The next man to fall for her charms was Victor Doree, who bought her a De Havilland Gipsy Moth DH-60 using £400 sterling he borrowed from his family. This plane was used in her first attempt to knock Amy Johnson off her pedestal and beat her England to Australia record. The flight was going well until she hit Iraq and a sandstorm. Mother nature was not kind and after three downings due to sand storms her plane's engine finally conked out over Karachi, where she crashed near an airfield.

She then returned to England where she tried to convince Doree to buy her another moth but he wasn't falling for it this time. Needless to say their relationship ended soon after.

Things were soon looking up for Jean,  firstly she became engaged to a London stockbroker, Edward Walter and secondly Lord Wakefield, head of the Castrol Oil Company , agreed to purchase another DH60 for her. This attempt also ended in disaster when she ran out of fuel near Rome and was forced to crash land after maneuvering through a maze of radio masts. After having the plane repaired she once again flew back to England rather dejected.

Never one to quit, in 1934 Jean convinced fiance Walter to lend her the lower wings off his plane so she could make a third attempt.14 days and 22 and a half hours later she was the new world record holder, crushing Amy's record by 4 days. She became a celebrity overnight with credit and inspiration going to her mother. As for Walter, he got dumped for an Aussie pilot named Beverley Shepherd. In response he sent her a bill for the wings she had borrowed.

Jean was now the toast of the town and began mingling with the British upper crust. Of course there were talking engagements and a CBE from King Edward VIII but Jean still had her heart set on breaking other records. Cashed up, she purchased herself a Percival Gull 6 (monoplane), the most advanced she had ever flown, and began a series of flights around the world, breaking record after record.

Then everything changed.

In 1939 the world was at war. Jean was in Sweden at the time and surprisingly was given special permission from Germany to use their airspace to fly back to England in her Gull. Soon after her beloved plane was requisitioned for the war effort by the RAF but she was not allowed to fly it, so instead she drove an ambulance. Jean never flew again. Her great flying rival, Amy Johnson, however continued to fly and died under mysterious circumstances when her plane crashed during a secret flight. Tragedy was not to end there. During the war Jean fell in love with a RAF Bomber pilot known only as Richard. He would later die on the battlefields.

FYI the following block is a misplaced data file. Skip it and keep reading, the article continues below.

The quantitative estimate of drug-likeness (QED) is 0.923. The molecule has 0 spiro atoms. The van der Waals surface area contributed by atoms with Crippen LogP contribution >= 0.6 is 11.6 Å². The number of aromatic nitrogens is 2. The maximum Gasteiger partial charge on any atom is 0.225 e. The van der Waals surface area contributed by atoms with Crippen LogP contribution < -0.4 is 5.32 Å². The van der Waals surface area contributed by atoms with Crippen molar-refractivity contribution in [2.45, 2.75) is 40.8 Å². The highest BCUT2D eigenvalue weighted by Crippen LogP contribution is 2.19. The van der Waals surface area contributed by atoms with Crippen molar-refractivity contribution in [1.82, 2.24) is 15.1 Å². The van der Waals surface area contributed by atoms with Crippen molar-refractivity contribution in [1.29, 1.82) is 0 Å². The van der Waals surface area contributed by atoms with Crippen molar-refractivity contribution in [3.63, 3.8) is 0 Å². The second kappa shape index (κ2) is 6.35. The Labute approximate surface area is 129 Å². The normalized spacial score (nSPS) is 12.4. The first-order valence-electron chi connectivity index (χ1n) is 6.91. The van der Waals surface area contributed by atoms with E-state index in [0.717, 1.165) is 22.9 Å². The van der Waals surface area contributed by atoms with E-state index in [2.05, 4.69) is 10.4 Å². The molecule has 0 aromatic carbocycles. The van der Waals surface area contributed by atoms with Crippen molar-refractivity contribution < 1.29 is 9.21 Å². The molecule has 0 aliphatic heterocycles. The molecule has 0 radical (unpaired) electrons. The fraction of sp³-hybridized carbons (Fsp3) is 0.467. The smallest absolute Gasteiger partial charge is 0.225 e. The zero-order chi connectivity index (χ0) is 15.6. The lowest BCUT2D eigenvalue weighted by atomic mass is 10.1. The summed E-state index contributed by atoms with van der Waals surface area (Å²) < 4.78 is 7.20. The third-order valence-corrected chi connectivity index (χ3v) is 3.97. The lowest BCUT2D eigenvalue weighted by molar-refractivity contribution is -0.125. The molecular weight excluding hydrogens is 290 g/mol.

The public saw little of Jean after the war. She and her mother went to live in Jamaica in 1946 before taking off on an epic adventure traveling around Europe in 1953.The two moved from country to country living out of cheap boarding houses.

However,following her mother's death in 1966, Jean decided to make a comeback, as only Jean knew how. In 1969, after more than 30 years out of the spotlight, the 60 year old inexplicitly re-emerged sporting a facelift , dyed jet black hair and a mini skirt. For ten years she travelled the word giving interviews and getting involved in aeronautical events. Then as suddenly as she re-emerged she disappeared to the Mediterranean island of Majorca.

Within five weeks of arriving on the island she simply vanished. For five years her whereabouts remained a mystery and her bank account left untouched. Then  author Ian Mackersey discovered the sad truth, Jean Batten had died soon after her arrival in Majorca. The cause? A dog bite. Yes, the famed aviator had been bitten by a dog but had refused medical attention. Instead she died a lonely death in a seedy motel from a pulmonary abscess. Her body was later buried in a unmarked pauper's grave.

Jean Batten Statue, Auckland international airport, public art

Jean Batten Statue, Auckland international airport, public art

Jean Batten Statue, Auckland international airport, public art

Jean Batten Statue, Auckland international airport, public art

Jean Batten Statue, Auckland international airport, public art